Most of us have read or even heard first-hand about timeshare disasters, yet the industry remains a lucrative one; in Australia alone, it’s valued at around $600 million. So, is it ever a good investment? The short answer is ‘no.’
On the surface, it can seem like an affordable way to achieve a dream lifestyle – a holiday home in an exotic location that may not otherwise be within reach. But the reality of timeshares is that they are a poor investment for a number of reasons.
Based on dreams not reality
If you’ve ever been on holidays and dreamt of what it might be like to buy a holiday home in that location, you’re not alone. This is such a common feeling that timeshare operators count on it.
Most of us have been approached on holidays and offered rewards in return for attending a timeshare presentation. This is because operators know you’ll be more likely to get caught up in the hype and make a rash decision while you are in vacation mode. You’re enjoying the destination, the break from work, the time with family and all of these things can combine to create a sense that the timeshare will only extend your happiness.
Many mistakenly believe they are buying cheap holidays for life, however, the dream can quickly turn into a nightmare.
Hidden costs abound
Timeshare programs typically work on a ‘weeks’ or ‘points’ system, whereby you purchase either a certain amount of time or number of points, that allow you to use a holiday property for an allotted period.
As you are essentially a partial owner of the property, there is also usually a set annual maintenance fee that is payable regardless of how much (or how little!) time you spend at the property.
Even when you do book a stay in your allotted time, the operator will often still require you to pay costs, such as housekeeping fees, for the duration, meaning you’re still putting your hand in your pocket, regardless of your status as an ‘owner’.
You’ll be locked-in to a destination
We’ve had clients get caught up in timeshare arrangements before, and they all tell a similar story; often, they enjoyed it at first. But quickly, they began to tire of visiting the same location – they wanted different types of holidays in different locations but felt locked into the same one year in, year out, because they were paying for it regardless.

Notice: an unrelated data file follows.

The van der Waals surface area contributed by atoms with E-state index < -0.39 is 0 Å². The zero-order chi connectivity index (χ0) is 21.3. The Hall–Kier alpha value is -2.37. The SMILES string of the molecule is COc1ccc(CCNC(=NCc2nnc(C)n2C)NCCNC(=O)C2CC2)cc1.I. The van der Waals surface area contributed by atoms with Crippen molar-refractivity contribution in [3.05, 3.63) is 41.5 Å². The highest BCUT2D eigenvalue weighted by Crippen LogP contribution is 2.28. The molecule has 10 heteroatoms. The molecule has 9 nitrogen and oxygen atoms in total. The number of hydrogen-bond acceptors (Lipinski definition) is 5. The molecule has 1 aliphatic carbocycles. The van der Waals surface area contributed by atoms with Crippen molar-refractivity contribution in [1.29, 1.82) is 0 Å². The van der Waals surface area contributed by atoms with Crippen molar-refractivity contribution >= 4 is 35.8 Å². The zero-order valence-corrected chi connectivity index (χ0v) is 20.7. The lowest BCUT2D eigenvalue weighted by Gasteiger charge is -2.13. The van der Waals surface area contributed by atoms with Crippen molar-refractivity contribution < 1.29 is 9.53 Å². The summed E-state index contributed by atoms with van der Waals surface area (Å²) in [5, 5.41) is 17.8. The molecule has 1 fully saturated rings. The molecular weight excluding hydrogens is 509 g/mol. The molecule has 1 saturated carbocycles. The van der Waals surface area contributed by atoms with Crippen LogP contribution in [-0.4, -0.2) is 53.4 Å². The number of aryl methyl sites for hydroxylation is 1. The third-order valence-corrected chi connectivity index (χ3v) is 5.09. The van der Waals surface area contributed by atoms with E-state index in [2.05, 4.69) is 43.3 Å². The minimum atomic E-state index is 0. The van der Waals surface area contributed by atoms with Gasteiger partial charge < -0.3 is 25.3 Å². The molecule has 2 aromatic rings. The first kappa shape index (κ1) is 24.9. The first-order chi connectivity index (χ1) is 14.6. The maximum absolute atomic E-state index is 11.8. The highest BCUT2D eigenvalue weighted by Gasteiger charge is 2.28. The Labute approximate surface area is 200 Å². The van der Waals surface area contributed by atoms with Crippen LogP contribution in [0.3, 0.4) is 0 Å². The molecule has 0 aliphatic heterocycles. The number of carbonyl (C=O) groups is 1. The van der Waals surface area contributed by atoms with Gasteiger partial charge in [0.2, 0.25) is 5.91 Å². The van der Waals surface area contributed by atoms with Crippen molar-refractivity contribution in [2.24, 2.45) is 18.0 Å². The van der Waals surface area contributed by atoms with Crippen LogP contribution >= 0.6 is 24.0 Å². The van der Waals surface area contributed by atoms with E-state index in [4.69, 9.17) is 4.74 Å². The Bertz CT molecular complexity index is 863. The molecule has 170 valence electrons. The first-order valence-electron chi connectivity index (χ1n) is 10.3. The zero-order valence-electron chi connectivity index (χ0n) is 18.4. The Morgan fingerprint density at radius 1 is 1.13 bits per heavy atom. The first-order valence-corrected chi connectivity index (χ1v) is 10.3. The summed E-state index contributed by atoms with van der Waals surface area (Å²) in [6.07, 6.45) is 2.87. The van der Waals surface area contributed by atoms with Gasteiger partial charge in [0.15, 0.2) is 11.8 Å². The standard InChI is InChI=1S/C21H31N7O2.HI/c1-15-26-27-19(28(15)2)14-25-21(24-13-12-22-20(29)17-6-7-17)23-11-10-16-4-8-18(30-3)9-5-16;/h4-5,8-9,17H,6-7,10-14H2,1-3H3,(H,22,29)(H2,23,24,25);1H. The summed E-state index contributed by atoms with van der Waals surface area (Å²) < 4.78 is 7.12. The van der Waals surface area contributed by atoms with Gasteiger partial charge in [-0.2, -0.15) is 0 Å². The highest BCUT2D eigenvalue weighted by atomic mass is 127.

It can also be difficult to secure time at ‘your’ property at peak times, such as school holidays and Christmas. These are the times when you are more likely to be able to get the family together to make the most of it, but you may find you need to book years in advance.
It’s hard to leave
As a partial owner of the property, it is usually up to you to sell your ‘share’. And with many people finding the reality quite different from the dream, there are typically far more sellers than buyers. It can be hard to move your share, and even when you don’t use any time, you’ll still be required to pay fees. Some of these fees can be exorbitant, equalling thousands of dollars each year, often locked in by long contracts that legally bind you to continue to pay regardless of your circumstances.
It’s also not uncommon for operators to build in clauses that allow them to make changes to terms and conditions without your approval, potentially impacting your experience, increasing your costs, and making it even harder to leave.
It’s not an investment
Timeshares are often referred to as ‘investments’, but in most cases, they are usually the opposite – money pits. If a timeshare investor had taken the money they spent on the initial investment and the ongoing maintenance costs and invested it in a diverse portfolio, the interest and returns would most likely have paid for an annual holiday – and potentially much more.
In fact, according to Choice, once you take into account all of these costs and limitations, it can take up to 62 years to break even when compared to booking the same accommodation online yourself as a tourist.
Timeshare presentations can often dazzle, selling a lifestyle you think you can’t afford. But the old adage ‘if it seems too good to be true, it probably is’, rings true when it comes to timeshares. It’s simply not an investment in any sense. Your money isn’t working for you, you won’t see a return, and it’s not likely you’ll end up with the lifestyle you were dreaming of either.
General Advice Disclaimer
The information in this blog is provided by Apt Wealth Partners (AFSL 436121 ABN 49 159 583 847) and is of a general nature only. It may not be relevant to your personal needs, objectives or financial circumstances. The circumstances of each investor are different and you should seek advice from a financial planner who can consider if the strategies and products are right for you.